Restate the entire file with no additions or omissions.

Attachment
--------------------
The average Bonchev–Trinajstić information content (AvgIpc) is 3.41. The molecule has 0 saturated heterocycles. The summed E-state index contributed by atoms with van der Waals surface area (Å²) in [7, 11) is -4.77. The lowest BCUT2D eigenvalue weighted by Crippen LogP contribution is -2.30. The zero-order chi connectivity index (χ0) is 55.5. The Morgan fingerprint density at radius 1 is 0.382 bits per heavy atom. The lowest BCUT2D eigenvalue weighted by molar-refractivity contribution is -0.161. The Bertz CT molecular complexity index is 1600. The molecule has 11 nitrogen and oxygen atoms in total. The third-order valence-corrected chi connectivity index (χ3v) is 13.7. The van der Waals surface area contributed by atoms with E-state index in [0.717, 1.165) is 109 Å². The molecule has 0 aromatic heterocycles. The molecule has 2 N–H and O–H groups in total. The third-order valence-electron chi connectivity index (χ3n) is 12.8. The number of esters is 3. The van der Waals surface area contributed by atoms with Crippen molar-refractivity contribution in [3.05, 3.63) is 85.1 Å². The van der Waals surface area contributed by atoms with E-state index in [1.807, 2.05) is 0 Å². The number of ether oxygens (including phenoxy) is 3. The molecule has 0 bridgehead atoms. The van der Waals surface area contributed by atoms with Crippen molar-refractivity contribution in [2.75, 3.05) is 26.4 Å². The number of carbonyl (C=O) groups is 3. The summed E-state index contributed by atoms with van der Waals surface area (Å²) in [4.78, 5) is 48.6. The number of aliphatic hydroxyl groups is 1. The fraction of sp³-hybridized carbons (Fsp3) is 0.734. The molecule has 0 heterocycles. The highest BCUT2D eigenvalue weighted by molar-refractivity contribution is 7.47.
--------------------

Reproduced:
The average Bonchev–Trinajstić information content (AvgIpc) is 3.41. The molecule has 0 saturated heterocycles. The summed E-state index contributed by atoms with van der Waals surface area (Å²) in [7, 11) is -4.77. The lowest BCUT2D eigenvalue weighted by Crippen LogP contribution is -2.30. The zero-order chi connectivity index (χ0) is 55.5. The Morgan fingerprint density at radius 1 is 0.382 bits per heavy atom. The lowest BCUT2D eigenvalue weighted by molar-refractivity contribution is -0.161. The Bertz CT molecular complexity index is 1600. The molecule has 11 nitrogen and oxygen atoms in total. The third-order valence-corrected chi connectivity index (χ3v) is 13.7. The van der Waals surface area contributed by atoms with E-state index in [0.717, 1.165) is 109 Å². The molecule has 0 aromatic heterocycles. The molecule has 2 N–H and O–H groups in total. The third-order valence-electron chi connectivity index (χ3n) is 12.8. The number of esters is 3. The van der Waals surface area contributed by atoms with Crippen molar-refractivity contribution in [3.05, 3.63) is 85.1 Å². The van der Waals surface area contributed by atoms with E-state index in [1.807, 2.05) is 0 Å². The number of ether oxygens (including phenoxy) is 3. The molecule has 0 bridgehead atoms. The van der Waals surface area contributed by atoms with Crippen molar-refractivity contribution in [2.75, 3.05) is 26.4 Å². The number of carbonyl (C=O) groups is 3. The summed E-state index contributed by atoms with van der Waals surface area (Å²) in [4.78, 5) is 48.6. The number of aliphatic hydroxyl groups is 1. The fraction of sp³-hybridized carbons (Fsp3) is 0.734. The molecule has 0 heterocycles. The highest BCUT2D eigenvalue weighted by molar-refractivity contribution is 7.47.